Liam Neeson: “I hate arguing, that’s why I choose films with good directors”

From Oscar nominee to action hero, Liam Neeson has always had a knack for choosing the right roles. He chats about fame, the “tea test” and why he won’t be retiring anytime soon

Think speed – just on the school run, retribution is the Ballymena man’s latest action outing. I’ve already fought bad guys on a platoon The commutera plane in Non-stop and even a snow plow Cold pursuit, A family car is only a matter of time, says the star.

“I’ve done films on trains and planes before, so I thought maybe I should do one in a car,” he laughs. “I liked the script and the fact that we got to shoot in Berlin, a city I love. I was also intrigued by the idea of ​​playing a character who is tied to her car for almost the entire duration of the film.

“The simple fact is that there is a bomb under his seat,” explains Liam, who plays workaholic banker Matt Turner in the fast-paced flick, now in cinemas and on Sky Cinema.

“When he gets out of the car or even moves from his seat or his children get up, the bomb goes off. So I’m this character with his two kids in the backseat, trying to do whatever he can to survive and save his kids and himself.”

Liam Neeson as a father under pressure in the explosive new Sky Original thriller Retribution

Apparently, this isn’t the first time the Oscar nominee has played a father who turns evil after becoming angry after the 2008 revenge film Taken sparked an unexpected career turning point in his fifties.

Two sequels and a ton of other stunning lead roles in films including The gray later, and the 71-year-old may now be known more for his brawn than the brains of previous roles in award-winning dramas like Schindlers List or Michael Collins.

“I enjoy them,” says Liam Magazine+ of the popular genre, in which he next plays a hitman suffering from a brain disorder Rogue: “I actually already made another one. But this was completely different. It’s a thriller, of course, but it’s not about me running around beating people up or anything like that. I’m sitting in the confines of a car and that has presented very different and interesting challenges.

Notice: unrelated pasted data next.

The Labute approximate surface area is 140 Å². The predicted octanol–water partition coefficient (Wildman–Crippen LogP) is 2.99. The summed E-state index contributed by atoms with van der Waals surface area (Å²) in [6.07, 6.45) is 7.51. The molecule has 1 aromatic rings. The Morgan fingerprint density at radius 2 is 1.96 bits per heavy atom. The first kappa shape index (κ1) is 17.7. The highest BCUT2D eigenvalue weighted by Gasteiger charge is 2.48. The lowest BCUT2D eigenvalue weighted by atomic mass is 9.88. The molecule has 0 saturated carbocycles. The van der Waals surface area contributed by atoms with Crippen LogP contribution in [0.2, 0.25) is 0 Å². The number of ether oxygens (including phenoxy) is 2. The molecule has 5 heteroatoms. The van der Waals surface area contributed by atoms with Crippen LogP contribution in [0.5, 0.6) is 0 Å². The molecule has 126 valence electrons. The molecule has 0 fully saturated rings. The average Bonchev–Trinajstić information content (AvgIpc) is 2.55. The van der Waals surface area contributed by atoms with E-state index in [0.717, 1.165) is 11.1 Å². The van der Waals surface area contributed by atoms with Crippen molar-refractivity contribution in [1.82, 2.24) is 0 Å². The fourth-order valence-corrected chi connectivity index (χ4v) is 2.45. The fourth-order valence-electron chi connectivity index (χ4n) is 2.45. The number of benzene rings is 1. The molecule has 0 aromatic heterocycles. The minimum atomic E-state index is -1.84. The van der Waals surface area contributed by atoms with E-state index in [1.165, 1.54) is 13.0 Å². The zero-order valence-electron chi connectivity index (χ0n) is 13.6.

“I’m very grateful,” he says, reflecting on his five decades of success in Hollywood. “I became a professional actor in 1976 when I got my first paid job at a theater in Belfast. All I was thinking about at the time was hopefully continuing to work and maybe getting a role at the National Theater [in London].

“Then before I knew it I was a knight in shining armor for the wonderful John Boorman Excalibur and that was another life-changing experience.”

The Northern Irish actor, who incredibly has never won an Oscar, was tipped for Best Actor for his indelible performance as Oskar Schindler Philadelphia Star Tom Hanks in 1994, last year was his 100th film, Marlowewho like retribution is a Sky original.

Despite a rapidly changing film landscape where the line between television and cinema is becoming increasingly blurred, Liam insists his method of choosing roles is still the same after all these years.

“Basically the same as always,” he replies about what he expects from a job. “A good director. I don’t like to argue, so it’s important to find the right director. Good writing is very important.

“I have what I call my cup of tea test to find out what a good script is. Generally speaking, it’s not a good sign when I reach page seven or eight and find myself thinking more about making a cup of tea than continuing to read. Occasionally I would read the entire script before making a cup of tea. That’s a very good sign.”

It seems that the Neeson household will continue to simmer for a long time, as the father of fellow actor Micheál Richardson (28) and tequila brand founder Daniel Neeson (27) has no plans to retire.

“No, because I still enjoy what I do,” says Liam, who was married to Natasha Richardson for 15 years until she tragically died in a skiing accident in 2009. “I still enjoy it – especially the excitement that comes from the moment someone says ‘Action!’ says. and cut!’ I still like it.”

Being a world celebrity is a different story. “I would say it has actually become more difficult,” adds the American. “I’m glad I’m not Tom Cruise, Brad Pitt or any of those people who get bullied. Luckily that doesn’t happen to me, but I’m finding it increasingly difficult to keep a certain secret, especially in today’s world where social media tells everyone what they had for breakfast.”


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